It corrodes the interesting edges, blunts the wit, and wreaks havoc on the body, beckoning in the risk of cirrhosis or cancer or heart failure.
Drink destroys the person who once existed and replaces him with an unconvincing replica, someone slower, and weaker; someone sadder.
This grinding process is painful to watch in others and terrifying to recognise in yourself.
Booze killed my father, Hugh. The brief official version is that his heart gave out but the death certificate doesn’t tell the full story.
A lifetime of years-long drunken binges, interspersed by brief periods of sobriety when junk food would replace the bottle, wrecked his body and made dull a brilliant mind.
By the time of his death, aged 62, my father was estranged from various friends and relatives and existing on meagre benefits. He was going to conquer the world before alcohol got him.
At the age of 31, just a few months before Hugh’s death, I stopped drinking. I hadn’t reached the point where I’d wake in the morning needing a slug to get going but I’d get up every day knowing that, at some point, I’d go into a pub and, whether that was at noon or 7pm, the rest of the day would be lost to Guinness and gin (Cork Dry, if you have it. I’m a connoisseur not a lush) and, then, whatever I could lay my hands on.
I didn’t much like the man who stumbled home to bed after these daily sessions; it was like being trapped in an episode of Mr Benn where the only costume at the back of shop is “tiresome, self-pitying arsehole”.
And so, in October 2001, fearful that if I carried on the way I was, I would pay a heavy price, I walked out of the pub, leaving my first pint of the day untouched on the bar. It was a rare moment of clarity leading to a rare example of me making a good decision.
In the foreign country of 17 years ago, a political editor – as I was then– was expected to rack up lavish expenses claims taking MPs and MSPs for boozy lunches; each bottle opened increased the possibility of an indiscreet remark that would make a story.
A drinking culture in newspaper journalism was not only tolerated, it was encouraged. On my first day as an 18-year-old trainee reporter in 1988, my new colleagues took me for lunch and bought me so much to drink that I was concealed in the gents toilet for the afternoon because of an unexpected visit to the newsroom by a management team, squares who wouldn’t understand why the new boy was insensible by 2pm.
But my relationship with alcohol was not created by my line of work, it was enabled by it. I first fell down drunk, aged 13, having downed several measures of sherry provided for residents of an old folks home who were visiting my school to watch a tiresome variety show in which I, and the rest of my second year German class, would be performing a traditional dance which involved lots of slapping of knees.
Horrified by the prospect of appearing on stage in lederhosen, I spotted trays of sherry backstage and fashioned a workable solution. Several glasses of Croft Original found their way into a plastic beaker already containing Kia-Ora orange squash. This sickly sweet proto-alcopop slipped down easily and by the time I had to take to the stage in the school gym, I was away with the fairies.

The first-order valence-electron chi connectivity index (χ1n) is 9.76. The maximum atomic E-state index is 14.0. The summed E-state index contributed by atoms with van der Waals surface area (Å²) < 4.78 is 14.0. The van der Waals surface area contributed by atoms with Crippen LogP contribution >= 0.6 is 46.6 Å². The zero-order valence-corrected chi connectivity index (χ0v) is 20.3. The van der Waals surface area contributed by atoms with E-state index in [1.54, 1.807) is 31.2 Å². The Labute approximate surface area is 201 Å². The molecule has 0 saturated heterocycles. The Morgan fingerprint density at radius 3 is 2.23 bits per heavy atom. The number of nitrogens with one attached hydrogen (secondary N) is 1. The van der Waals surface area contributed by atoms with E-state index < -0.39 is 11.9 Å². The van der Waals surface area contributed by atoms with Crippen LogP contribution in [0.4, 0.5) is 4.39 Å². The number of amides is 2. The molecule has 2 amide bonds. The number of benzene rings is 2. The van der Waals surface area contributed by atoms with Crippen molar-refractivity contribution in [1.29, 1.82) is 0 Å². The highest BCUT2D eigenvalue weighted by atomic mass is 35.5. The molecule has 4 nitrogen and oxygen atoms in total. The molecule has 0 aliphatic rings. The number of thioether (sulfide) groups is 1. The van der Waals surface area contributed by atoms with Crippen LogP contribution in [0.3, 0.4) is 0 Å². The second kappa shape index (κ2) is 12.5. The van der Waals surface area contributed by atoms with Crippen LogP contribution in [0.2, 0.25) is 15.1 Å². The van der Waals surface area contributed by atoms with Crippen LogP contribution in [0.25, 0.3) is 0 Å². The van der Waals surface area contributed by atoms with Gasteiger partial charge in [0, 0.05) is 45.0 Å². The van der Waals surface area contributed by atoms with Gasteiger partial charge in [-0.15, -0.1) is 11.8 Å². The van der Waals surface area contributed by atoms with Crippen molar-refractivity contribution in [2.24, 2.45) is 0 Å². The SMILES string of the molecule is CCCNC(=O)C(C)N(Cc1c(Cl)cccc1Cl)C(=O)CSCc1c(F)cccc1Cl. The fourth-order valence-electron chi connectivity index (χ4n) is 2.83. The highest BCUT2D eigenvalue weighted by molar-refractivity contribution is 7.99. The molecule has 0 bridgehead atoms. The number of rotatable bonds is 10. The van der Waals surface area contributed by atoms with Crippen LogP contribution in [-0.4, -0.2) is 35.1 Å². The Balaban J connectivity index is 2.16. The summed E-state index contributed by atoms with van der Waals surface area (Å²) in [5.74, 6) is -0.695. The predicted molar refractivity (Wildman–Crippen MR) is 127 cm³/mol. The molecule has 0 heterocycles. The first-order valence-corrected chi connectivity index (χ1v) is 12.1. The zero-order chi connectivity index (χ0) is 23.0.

At some point during the performance, which I entered into with a gusto I had not displayed during dress rehearsals, I lost my footing and clattered down on my backside. My first drunken experience was to include my first drunken humiliation. Well, start as you mean to go on…
By the time I was 15 years old, drinking was a regular thing. At weekends, I’d head into Glasgow with pals and we’d scour the off sales around Central Station for special offers. Once a suitable deal had been identified – 60 cans of Skol for 8p, say – the one of our number who had begun shaving at the age of 13 and had an Adam’s apple like a Rubik’s Cube would be sent in, his pockets stuffed with our pocket money and paper round tips, to make the purchase.
Weekend after weekend, I’d drink until I was sick and it was always on the cheapest booze I could find.
Those days are long gone, but so, too, are the days of anyone being able to drink themselves into a ditch for a couple of quid.
The introduction, on Tuesday, of a minimum price of 50p per unit of alcohol was, First Minister Nicola Sturgeon believes, a significant step in doing something about Scotland’s booze culture. I agree with her.
The minimum pricing policy is not window dressing. The Scottish Government faced down serious opposition from the alcohol industry, including the deeply cynical suggestion from drinks companies that legislation raising the price of two litres of knock-your-socks-off cider above that of a ham sandwich out of Boots would somehow affect the Scotch whisky industry.
Minimum pricing does something on top of making alcohol more expensive. It says that not only does the Scottish Government recognise – as any fool can – that Scotland’s relationship with alcohol is unhealthy, but that it’s serious about doing something about it.
There comes a point in some people’s relationship with alcohol where nothing – including cost – will get in the way of them drinking. More expensive booze won’t do much to help those who are already lost to it, but removing it from the easy reach of young people is a good thing and I will not, I’m afraid, be convinced otherwise.
If this policy makes it less simple for people to begin – or develop – a damaging relationship with alcohol, it will be as fine a legacy as any First Minister could hope for.